Although we don't believe in timing the market or panicking over daily movements, we do like to keep an eye on market changes -- just in case they're material to our investing thesis.
In general, investors remained bullish today, sending the Dow up slightly and the S&P 500 to a new all-time closing high. Most investors appear content to follow the general trend upward until the Federal Reserve next meets to discuss interest rates at mid-month. But company-specific news sent some stocks plunging, and today's list of decliners included Array BioPharma (NASDAQ:ARRY), Genie Energy (NYSE:GNE), and Hanwha SolarOne (NASDAQ:HQCL).
Array BioPharma dropped 13% after releasing data on several drugs at the American Society of Hematology's annual meeting. Its filanesib ARRY-520 treatment for multiple myeloma is in multiple early- and mid-stage trials, with varying degrees of overall response rates depending on particular combinations of drugs. Its ARRY-614 treatment for myelodysplastic syndromes also showed a promising set of results. Yet the more immediate question for Array is whether its partnership with AstraZeneca (NYSE:AZN) on its selumetinib cancer treatment will produce positive results in its current phase 3 study.
Genie Energy plunged 23% after saying its IDT Energy subsidiary would buy two other companies, including energy advisory and brokerage Diversegy and energy-sales company Epiq Energy. Genie hopes that the move will give it a greater geographical scope and expand its customer base, but investors were clearly worried that the company might have overpaid on the acquisitions. With no details given on the purchase, it's impossible for shareholders to be sure one way or the other.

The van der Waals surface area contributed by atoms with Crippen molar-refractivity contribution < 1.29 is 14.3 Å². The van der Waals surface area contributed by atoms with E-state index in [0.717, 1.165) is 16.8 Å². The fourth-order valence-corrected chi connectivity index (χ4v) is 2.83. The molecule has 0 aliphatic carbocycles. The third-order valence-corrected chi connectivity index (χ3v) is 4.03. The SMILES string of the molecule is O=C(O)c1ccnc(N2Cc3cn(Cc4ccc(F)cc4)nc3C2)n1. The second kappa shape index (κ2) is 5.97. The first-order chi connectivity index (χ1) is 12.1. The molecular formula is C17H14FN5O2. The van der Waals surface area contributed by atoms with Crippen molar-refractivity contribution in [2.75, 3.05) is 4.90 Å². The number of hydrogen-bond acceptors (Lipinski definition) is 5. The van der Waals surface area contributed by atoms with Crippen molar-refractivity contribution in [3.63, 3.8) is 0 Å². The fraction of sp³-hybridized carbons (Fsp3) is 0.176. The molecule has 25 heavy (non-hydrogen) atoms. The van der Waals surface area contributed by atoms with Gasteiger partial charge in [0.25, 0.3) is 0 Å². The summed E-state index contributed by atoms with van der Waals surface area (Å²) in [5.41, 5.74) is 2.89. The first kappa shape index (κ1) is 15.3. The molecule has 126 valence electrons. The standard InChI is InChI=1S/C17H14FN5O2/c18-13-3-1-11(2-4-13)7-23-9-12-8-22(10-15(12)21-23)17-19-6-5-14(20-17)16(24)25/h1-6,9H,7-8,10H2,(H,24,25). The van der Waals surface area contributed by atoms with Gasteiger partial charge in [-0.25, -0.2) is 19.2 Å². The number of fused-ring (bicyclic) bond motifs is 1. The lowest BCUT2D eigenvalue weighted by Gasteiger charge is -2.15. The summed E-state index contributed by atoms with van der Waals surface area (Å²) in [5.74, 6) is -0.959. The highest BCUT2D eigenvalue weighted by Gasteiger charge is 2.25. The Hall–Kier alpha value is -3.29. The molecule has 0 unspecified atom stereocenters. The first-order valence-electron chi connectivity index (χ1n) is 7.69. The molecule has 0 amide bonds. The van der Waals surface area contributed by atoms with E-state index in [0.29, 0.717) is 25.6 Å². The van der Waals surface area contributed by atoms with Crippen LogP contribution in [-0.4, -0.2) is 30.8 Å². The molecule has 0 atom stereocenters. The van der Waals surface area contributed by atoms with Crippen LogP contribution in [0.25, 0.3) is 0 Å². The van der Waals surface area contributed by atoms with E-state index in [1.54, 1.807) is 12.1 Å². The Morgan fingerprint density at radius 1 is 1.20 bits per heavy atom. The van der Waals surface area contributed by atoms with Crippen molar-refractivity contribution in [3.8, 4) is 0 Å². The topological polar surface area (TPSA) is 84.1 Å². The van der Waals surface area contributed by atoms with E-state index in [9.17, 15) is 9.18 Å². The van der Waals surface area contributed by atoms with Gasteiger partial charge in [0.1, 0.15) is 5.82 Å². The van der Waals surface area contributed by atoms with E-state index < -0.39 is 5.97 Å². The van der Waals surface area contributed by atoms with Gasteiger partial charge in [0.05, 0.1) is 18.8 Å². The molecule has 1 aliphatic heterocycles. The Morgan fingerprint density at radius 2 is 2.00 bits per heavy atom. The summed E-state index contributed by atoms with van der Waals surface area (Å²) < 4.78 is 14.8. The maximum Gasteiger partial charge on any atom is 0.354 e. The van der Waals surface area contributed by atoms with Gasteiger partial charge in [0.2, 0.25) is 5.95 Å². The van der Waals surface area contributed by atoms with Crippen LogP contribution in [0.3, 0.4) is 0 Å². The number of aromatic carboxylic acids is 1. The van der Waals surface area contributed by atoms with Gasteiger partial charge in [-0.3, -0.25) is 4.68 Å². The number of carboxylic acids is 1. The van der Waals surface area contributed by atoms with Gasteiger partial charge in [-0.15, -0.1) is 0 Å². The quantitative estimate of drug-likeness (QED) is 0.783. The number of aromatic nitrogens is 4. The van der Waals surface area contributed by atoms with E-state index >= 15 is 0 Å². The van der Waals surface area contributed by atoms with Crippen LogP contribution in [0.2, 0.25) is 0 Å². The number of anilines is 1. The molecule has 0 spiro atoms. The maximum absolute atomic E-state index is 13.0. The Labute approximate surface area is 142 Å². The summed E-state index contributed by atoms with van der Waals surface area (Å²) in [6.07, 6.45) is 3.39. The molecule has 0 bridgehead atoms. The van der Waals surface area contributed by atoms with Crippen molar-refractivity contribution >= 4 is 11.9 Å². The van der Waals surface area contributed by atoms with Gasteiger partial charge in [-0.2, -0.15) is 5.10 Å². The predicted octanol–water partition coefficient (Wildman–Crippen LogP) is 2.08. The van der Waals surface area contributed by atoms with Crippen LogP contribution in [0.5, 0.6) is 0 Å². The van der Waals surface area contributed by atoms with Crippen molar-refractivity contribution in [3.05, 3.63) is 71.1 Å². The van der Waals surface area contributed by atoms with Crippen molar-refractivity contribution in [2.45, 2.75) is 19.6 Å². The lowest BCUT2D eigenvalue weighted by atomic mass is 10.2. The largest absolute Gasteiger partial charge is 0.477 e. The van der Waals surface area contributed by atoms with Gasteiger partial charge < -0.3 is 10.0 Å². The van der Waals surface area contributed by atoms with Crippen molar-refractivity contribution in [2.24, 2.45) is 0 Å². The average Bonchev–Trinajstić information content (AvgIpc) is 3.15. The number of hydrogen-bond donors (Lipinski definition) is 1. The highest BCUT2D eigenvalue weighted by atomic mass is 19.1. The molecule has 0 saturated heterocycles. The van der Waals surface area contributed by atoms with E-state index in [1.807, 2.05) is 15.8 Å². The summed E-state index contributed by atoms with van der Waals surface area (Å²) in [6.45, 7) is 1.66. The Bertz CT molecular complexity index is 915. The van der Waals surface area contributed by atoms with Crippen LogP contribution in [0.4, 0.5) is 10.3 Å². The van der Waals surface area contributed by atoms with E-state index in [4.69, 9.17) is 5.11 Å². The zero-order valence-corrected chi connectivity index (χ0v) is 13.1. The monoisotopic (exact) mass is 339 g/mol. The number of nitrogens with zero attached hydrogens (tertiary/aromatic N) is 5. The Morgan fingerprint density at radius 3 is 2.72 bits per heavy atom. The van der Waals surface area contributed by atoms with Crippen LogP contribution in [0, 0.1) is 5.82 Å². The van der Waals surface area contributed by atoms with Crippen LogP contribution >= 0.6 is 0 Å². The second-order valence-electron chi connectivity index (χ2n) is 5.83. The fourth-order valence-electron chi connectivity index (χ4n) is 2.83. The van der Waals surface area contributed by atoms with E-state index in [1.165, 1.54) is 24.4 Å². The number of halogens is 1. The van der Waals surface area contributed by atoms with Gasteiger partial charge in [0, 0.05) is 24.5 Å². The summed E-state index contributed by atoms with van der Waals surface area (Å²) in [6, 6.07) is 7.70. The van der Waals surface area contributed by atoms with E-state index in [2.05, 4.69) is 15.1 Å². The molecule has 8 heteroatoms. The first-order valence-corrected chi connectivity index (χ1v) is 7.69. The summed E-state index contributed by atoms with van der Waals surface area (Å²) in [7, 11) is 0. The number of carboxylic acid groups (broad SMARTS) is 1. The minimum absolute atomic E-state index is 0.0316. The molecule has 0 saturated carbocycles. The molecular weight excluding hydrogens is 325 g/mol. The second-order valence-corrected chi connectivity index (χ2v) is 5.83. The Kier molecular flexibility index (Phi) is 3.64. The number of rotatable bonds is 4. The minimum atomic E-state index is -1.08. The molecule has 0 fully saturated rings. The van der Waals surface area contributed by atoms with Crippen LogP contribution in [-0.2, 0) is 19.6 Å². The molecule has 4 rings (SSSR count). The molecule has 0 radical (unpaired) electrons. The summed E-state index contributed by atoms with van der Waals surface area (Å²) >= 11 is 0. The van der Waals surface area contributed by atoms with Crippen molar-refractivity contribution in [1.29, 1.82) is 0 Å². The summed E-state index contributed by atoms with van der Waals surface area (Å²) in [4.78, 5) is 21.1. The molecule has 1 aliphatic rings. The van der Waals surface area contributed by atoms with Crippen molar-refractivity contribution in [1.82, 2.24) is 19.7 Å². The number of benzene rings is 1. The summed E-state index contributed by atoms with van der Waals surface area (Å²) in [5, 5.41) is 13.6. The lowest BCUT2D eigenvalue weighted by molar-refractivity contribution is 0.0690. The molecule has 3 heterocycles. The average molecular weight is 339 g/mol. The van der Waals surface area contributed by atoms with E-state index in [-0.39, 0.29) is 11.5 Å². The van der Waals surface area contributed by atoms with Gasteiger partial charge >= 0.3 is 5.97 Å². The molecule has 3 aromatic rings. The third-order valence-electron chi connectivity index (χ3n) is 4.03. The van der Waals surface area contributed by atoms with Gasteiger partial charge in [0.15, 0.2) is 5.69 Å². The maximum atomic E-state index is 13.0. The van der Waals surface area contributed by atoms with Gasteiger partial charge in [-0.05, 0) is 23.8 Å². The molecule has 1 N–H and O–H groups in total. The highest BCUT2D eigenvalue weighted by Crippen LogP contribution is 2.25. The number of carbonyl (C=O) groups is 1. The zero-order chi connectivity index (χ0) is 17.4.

Hanwha SolarOne fell 15% on a weak day for solar stocks generally. Analysts at Credit Suisse expressed their concern that China's overall solar demand might not end up being as positive as investors had hoped, especially as the Chinese government tries to finalize how much to emphasize systems versus utility-scale projects in the coming year. Solar companies in general have bounced back lately, although debt concerns remain problematic for many players in the Chinese solar market. With Hanwha having gotten a roughly $575 million loan from the Bank of Beijing last week, however, cash issues shouldn't be a problem for the solar company in the immediate future.
Fool contributor Dan Caplinger has no position in any stocks mentioned. You can follow him on Twitter @DanCaplinger. The Motley Fool has no position in any of the stocks mentioned. Try any of our Foolish newsletter services free for 30 days. We Fools may not all hold the same opinions, but we all believe that considering a diverse range of insights makes us better investors. The Motley Fool has a disclosure policy.